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27 July: At last the inquiry into Baha Mousa's death is going to happen. It is very worrying that the references to chain of command approval for what took place in the QLR base haven't been investigated fully. It needs to be clarified how it happened that banned interrogation techniques were not only used but were approved specifically by the lawyers. The inquiry will hopefully get to the bottom of this puzzle and also clarify who knew what in the unit. If people in positions of authority knew that prisoners were being beaten and subjected to stressing, then the inquiry needs to name names. As has been pointed out here, Payne could do this but he hasn't.   Will
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25 July: karadizc is as nutty as a fruitcake. i wouldnt put it past him to argue anything. hes an evil bas**rd and deserves what he gets.pete
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23 July: Anthony. Since when did a civil servant in the treasury let conscience get in the way of policy. None of the mandarins have consciences anyway. Least of all those in the treasury. Tess
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23 July: The next big trial in the Hague, that of Karadic, will be well worth following. I suspect there will be a lot of embarrassing material revealed about the world leaders of the time who were pressing for a deal in the Balkans and who were therefore prepared to turn a blind eye to what is now being labeled as war crimes. Will he argue condonation?   Caius
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22 July: John, you have my sympathy for the terrible way that you and your family were treated. In a strange way it is comforting to hear from fellow sufferers. Like someone said, the fault for military housing is the army's and no one else's. It's a classic example of how they treat their own. When I tried to complain about it, I was warned of the effect it would have on my husband's career. So we succumed to blackmail like so many others.    Jill
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22 July: The arrest of Karadic is tremendous news. The sooner he and his side kick Mladic are brought to trial the better. I can't help feeling though that the reason for his sudden arrest was due to nothing less than Serbia's self interest in becoming a member of the EU. For the same reason, I think its previous posturing over Kosovo will be be forgotten and Kosovo will be sacrificed for what Serbia sees as the huge financial benefits of EU membership.   Will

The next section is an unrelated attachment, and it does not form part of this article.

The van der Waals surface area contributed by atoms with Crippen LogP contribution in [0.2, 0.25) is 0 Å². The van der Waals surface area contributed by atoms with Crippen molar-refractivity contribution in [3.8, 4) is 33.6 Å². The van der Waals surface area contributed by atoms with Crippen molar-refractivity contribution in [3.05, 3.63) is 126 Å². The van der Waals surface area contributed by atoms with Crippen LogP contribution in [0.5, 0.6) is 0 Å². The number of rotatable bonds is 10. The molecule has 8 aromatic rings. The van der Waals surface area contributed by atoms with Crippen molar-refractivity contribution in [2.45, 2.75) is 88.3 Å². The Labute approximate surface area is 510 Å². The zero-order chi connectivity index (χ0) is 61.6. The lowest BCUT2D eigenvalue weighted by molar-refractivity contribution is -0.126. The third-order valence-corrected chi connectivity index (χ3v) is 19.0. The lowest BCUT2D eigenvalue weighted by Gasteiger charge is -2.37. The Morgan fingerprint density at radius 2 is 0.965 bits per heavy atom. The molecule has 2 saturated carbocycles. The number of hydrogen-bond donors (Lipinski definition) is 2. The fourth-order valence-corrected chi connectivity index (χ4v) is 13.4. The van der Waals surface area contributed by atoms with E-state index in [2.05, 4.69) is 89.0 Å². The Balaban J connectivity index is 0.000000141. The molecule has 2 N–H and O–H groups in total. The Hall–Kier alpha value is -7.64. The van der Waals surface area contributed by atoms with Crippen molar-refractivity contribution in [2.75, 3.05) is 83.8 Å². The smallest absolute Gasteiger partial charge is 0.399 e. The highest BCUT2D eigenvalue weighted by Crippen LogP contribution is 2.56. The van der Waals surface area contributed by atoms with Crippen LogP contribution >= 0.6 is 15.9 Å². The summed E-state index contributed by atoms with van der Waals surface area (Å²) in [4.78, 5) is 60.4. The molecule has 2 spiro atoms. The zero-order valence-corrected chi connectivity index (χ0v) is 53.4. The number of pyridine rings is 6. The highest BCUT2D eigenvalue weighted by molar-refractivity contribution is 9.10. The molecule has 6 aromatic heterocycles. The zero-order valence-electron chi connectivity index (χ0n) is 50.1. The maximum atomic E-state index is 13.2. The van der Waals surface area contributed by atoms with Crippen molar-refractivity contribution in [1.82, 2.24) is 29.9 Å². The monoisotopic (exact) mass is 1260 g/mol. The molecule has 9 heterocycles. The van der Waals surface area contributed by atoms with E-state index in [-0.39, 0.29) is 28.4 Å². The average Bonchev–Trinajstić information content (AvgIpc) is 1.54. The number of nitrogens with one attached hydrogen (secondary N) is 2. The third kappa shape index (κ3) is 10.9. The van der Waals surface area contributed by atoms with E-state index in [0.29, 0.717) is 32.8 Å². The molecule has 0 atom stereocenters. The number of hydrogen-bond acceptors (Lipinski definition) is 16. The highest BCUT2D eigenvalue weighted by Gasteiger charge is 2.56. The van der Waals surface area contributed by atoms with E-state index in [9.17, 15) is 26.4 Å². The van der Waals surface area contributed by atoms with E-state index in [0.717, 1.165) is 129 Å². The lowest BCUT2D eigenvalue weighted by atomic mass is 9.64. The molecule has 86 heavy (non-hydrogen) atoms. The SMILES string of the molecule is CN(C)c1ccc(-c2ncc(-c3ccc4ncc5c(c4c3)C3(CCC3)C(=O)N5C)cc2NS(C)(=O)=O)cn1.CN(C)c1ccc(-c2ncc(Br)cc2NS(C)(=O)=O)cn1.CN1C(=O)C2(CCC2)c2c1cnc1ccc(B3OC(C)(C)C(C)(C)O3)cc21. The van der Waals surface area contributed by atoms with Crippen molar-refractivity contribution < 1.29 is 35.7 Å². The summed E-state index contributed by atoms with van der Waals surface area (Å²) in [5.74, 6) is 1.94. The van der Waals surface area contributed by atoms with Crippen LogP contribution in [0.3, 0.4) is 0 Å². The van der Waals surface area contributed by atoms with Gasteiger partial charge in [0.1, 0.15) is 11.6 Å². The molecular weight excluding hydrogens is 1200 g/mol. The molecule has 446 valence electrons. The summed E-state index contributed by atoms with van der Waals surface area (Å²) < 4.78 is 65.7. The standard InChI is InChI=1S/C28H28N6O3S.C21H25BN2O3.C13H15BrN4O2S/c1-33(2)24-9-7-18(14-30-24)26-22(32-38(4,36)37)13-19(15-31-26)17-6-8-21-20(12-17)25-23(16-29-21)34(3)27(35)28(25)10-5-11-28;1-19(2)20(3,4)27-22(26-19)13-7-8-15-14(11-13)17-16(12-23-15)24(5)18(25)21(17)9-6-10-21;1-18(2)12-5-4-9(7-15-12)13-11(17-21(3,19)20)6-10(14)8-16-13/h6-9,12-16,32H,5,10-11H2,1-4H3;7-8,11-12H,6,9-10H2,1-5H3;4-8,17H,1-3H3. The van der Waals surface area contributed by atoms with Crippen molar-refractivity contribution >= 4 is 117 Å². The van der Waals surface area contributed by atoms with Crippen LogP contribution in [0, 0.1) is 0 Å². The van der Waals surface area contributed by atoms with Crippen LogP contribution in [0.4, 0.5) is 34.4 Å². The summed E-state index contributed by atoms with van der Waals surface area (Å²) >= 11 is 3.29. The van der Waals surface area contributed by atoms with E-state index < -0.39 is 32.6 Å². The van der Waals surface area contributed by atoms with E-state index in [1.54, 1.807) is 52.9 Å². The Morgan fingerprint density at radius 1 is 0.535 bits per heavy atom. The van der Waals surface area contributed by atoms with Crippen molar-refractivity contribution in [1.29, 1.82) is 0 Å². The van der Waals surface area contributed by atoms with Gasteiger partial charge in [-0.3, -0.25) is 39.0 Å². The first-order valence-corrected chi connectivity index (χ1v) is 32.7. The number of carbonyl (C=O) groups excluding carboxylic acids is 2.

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22 July: The government owes a duty of care to all of us, especially those who it puts in harms way. The very idea that civilians who have never served in a cadet force let alone the services themselves should play God with the lives of our courageous servicemen is ineffably shameful. I also believe it breaches the article 2 rights of our servicemen. Anthony
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22 July:  Just on the back of my last post, I should have added that a year before I was posted to Germany, I had been diagnosed with a Dilated Cardiomyopathy. I'd picked up a viral infection whilst in Afghanistan on 'Op Fingle' and suffered heart failure on my return to the UK. I was medically downgraded to P7, although the Army had tried to shove me out on a P8. When in discussion about the state of our quarter with the SSO, I actually told him about my own health issue, as well as that of my eldest daughter. He wasn't the slightest interested. I actually felt a bit of a prat for mentioning it as it is something which I prefer not to speak about, but the stress of the whole episode was quite dangerous for me, and having never witnessed my wife so upset, I had only mentioned it in sheer desperation. The man just didn't give a 'monkeys' (pardon the pun as I was actually a WO2 in the SIB at the time), we were not getting a different quarter and that was the end of the matter. At that time, our furniture was in the back of a truck somewhere in Holland en-route Germany, so we were 'over a barrel' and the SSO knew this. I should also add, that we had to clean and paint the place once we had moved in. The carpets were so filthy, that we had to hire and industrial vax to clean them and even then, the end result wasn't exactly gleaming. My unit did reimburse us with most of the money we spent on the paint and cleaning materials.